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2

It is easy to show that $\prod_{i = 1}^{n}x_i$ is maximized when all $x_i$'s are equal, i.e., $x_i = n/k$ for every $i \in \{1,\dotsc,k\}$. Therefore, $$\sum_{i = 1}^{k} \log x_i = \log \left( \prod_{i = 1}^{k} x_i \right) \leq \log \left( \prod_{i = 1}^{k} \frac{n}{k} \right) = k \log (n/k) \leq n = O(n)$$ Thanks to @JohnL. for pointing out that $k\log_{e}(...


1

Although $\mathcal O(f(n))$ will often be given as a function, e.g. $\mathcal n^2+n=\mathcal O(n^2)$, strictly speaking $\mathcal O(f(n))$ is a set of functions, so the precise statement is $n^2+n \in \mathcal O(n^2)$. The expressions $\mathcal \log(O(f(n))$ and $\mathcal O(f(n))^2$ don't really make sense. You can't do math on $\mathcal O(f(n))$, other ...


8

In order for $f(O(n)) \in O(f(n))$ to hold you essentially want $f$ to satisfy $f(cn) \le df(n)$ where $n$ is sufficiently large. Here the inequality must hold for all sufficiently large constants $c$, while $d$ is a constant that can be chosen as a function of $c$ (but not as a function of $n$). For example $\log cn \le \log c + \log n \le (1+ \log c) \log ...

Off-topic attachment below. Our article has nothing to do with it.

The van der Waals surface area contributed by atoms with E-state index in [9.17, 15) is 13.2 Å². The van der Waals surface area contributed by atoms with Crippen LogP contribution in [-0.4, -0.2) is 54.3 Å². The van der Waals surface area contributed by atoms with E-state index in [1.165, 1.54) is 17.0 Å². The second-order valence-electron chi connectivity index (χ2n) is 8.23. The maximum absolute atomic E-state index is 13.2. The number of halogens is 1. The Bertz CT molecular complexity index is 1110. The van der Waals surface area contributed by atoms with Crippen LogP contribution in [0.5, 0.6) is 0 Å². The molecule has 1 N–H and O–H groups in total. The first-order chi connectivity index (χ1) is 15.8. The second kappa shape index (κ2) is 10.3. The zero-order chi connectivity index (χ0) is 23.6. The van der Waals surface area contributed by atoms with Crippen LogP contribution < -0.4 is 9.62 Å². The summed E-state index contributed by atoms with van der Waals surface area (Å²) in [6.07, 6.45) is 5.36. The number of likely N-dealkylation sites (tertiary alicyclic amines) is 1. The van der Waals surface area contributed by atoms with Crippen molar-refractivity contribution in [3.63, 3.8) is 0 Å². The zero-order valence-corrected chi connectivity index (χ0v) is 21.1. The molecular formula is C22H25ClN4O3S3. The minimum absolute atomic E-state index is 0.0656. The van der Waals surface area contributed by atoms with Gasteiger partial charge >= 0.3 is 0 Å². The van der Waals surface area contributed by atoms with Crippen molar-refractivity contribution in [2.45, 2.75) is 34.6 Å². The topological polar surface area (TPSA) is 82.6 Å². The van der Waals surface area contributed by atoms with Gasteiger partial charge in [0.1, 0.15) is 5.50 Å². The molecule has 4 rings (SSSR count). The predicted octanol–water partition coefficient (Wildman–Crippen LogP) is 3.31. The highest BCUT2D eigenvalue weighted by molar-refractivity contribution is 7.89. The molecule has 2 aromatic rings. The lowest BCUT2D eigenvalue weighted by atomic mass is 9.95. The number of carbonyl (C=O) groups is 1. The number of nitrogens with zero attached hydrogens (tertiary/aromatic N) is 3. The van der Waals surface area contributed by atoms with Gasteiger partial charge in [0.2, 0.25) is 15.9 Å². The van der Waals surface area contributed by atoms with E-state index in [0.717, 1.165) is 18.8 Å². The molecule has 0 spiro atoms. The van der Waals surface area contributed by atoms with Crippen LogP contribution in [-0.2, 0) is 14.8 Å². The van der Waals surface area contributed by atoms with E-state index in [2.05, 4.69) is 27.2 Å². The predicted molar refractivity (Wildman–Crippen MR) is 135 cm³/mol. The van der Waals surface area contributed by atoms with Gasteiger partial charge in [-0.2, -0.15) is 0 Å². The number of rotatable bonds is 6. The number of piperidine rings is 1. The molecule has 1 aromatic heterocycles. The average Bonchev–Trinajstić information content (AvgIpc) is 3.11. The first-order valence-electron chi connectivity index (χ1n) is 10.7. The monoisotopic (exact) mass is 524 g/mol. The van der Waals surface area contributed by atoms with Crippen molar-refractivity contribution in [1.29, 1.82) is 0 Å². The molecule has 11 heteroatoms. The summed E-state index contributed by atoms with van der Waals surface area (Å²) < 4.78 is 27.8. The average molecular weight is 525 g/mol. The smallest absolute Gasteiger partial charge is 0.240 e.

14

To prove or disprove this kind of equality with $\mathcal{O}$, you need to go back to the definition of $\mathcal{O}$ with inequalities. For example, let's study the question $\log(\mathcal{O}(n)) = \mathcal{O}(\log n)$: $f\in \log(\mathcal{O}(n))$ means that there exists a function $g\in\mathcal{O}(n)$ so that $f = \log g$. That means there exists a ...


0

Because the work done is $$ T(n) = 2T(n/2) + n^2 \leq \sum_{i=0}^{\log_2 n} 2^i \left(\frac{n}{2^i}\right)^2 = n^2 \sum_{i=0}^{\log_2 n} \frac{2^i}{2^{2i}} = O(n^2). $$ Try for yourself to see what happens when you remove the factor squared in the summation.


0

The running time (and how it changes) of any algorithm implementation will vary across platforms (hardware, operating system, compiler etc) and the input data. So it looks hard to find a simple relation for the array size up to which insertion sort will perform better than quick sort (and that too for all inputs). Perhaps what we can do is assume the ...


1

why do we say the inner loop's upper bound is $2^i$? The outer sum (sigma) is going backwards, so to speak. The first iteration of the sigma makes the inner summation from $j=1$ to $j=1$, whereas, in fact, it should be from $j=1$ to $j=16$ (in your case). In each iteration of the outer loop, we are doubling the variable $k$ from the outer for-loop (recall ...


2

Your intuition tells you correctly that it should suffice to check the bound for the term $3n^2+2$, since $3n^2+2$ dominates the function $4n+1$. nir shahar has pointed that out in their answer. However, for a formal proof that $f(n) = \mathcal{O}(n)$, you will need to formalize your intuition that $3n^2+2$ dominates $4n+1$ and you will also have to argue ...


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